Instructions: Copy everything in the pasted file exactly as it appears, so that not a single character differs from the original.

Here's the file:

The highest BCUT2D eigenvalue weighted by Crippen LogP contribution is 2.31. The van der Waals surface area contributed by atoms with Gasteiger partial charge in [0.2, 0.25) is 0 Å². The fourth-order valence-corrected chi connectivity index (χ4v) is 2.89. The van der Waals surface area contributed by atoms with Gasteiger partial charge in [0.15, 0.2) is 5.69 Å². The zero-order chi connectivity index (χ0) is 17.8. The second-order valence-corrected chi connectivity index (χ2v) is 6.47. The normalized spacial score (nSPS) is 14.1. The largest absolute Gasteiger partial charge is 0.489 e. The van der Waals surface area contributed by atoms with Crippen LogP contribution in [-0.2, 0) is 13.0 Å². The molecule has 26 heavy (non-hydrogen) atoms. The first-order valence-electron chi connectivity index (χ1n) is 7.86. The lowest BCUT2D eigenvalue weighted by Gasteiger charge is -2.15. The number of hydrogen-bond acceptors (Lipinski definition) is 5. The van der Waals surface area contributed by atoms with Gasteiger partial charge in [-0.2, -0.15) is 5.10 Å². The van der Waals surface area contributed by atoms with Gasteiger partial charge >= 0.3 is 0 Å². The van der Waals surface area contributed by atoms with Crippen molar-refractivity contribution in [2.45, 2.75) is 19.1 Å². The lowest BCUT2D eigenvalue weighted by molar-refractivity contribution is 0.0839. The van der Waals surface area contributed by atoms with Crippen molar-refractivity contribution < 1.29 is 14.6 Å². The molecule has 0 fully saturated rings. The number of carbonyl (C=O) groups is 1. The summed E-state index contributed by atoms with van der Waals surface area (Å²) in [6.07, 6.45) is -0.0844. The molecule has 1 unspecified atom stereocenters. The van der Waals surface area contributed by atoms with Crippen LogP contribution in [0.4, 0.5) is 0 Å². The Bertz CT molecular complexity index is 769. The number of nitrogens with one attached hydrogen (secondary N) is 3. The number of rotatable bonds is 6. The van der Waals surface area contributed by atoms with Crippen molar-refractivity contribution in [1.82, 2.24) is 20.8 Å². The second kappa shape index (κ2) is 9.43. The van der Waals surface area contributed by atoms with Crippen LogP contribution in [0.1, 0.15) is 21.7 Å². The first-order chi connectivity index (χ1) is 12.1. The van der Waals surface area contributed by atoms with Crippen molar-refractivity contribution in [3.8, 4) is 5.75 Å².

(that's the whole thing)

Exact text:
The highest BCUT2D eigenvalue weighted by Crippen LogP contribution is 2.31. The van der Waals surface area contributed by atoms with Gasteiger partial charge in [0.2, 0.25) is 0 Å². The fourth-order valence-corrected chi connectivity index (χ4v) is 2.89. The van der Waals surface area contributed by atoms with Gasteiger partial charge in [0.15, 0.2) is 5.69 Å². The zero-order chi connectivity index (χ0) is 17.8. The second-order valence-corrected chi connectivity index (χ2v) is 6.47. The normalized spacial score (nSPS) is 14.1. The largest absolute Gasteiger partial charge is 0.489 e. The van der Waals surface area contributed by atoms with Crippen LogP contribution in [-0.2, 0) is 13.0 Å². The molecule has 26 heavy (non-hydrogen) atoms. The first-order valence-electron chi connectivity index (χ1n) is 7.86. The lowest BCUT2D eigenvalue weighted by Gasteiger charge is -2.15. The number of hydrogen-bond acceptors (Lipinski definition) is 5. The van der Waals surface area contributed by atoms with Gasteiger partial charge in [-0.2, -0.15) is 5.10 Å². The van der Waals surface area contributed by atoms with Gasteiger partial charge >= 0.3 is 0 Å². The van der Waals surface area contributed by atoms with Crippen molar-refractivity contribution in [2.45, 2.75) is 19.1 Å². The lowest BCUT2D eigenvalue weighted by molar-refractivity contribution is 0.0839. The van der Waals surface area contributed by atoms with Crippen molar-refractivity contribution < 1.29 is 14.6 Å². The molecule has 0 fully saturated rings. The number of carbonyl (C=O) groups is 1. The summed E-state index contributed by atoms with van der Waals surface area (Å²) in [6.07, 6.45) is -0.0844. The molecule has 1 unspecified atom stereocenters. The van der Waals surface area contributed by atoms with Crippen LogP contribution in [0.4, 0.5) is 0 Å². The Bertz CT molecular complexity index is 769. The number of nitrogens with one attached hydrogen (secondary N) is 3. The number of rotatable bonds is 6. The van der Waals surface area contributed by atoms with Crippen molar-refractivity contribution in [1.82, 2.24) is 20.8 Å². The second kappa shape index (κ2) is 9.43. The van der Waals surface area contributed by atoms with Crippen LogP contribution in [0.1, 0.15) is 21.7 Å². The first-order chi connectivity index (χ1) is 12.1. The van der Waals surface area contributed by atoms with Crippen molar-refractivity contribution in [3.8, 4) is 5.75 Å².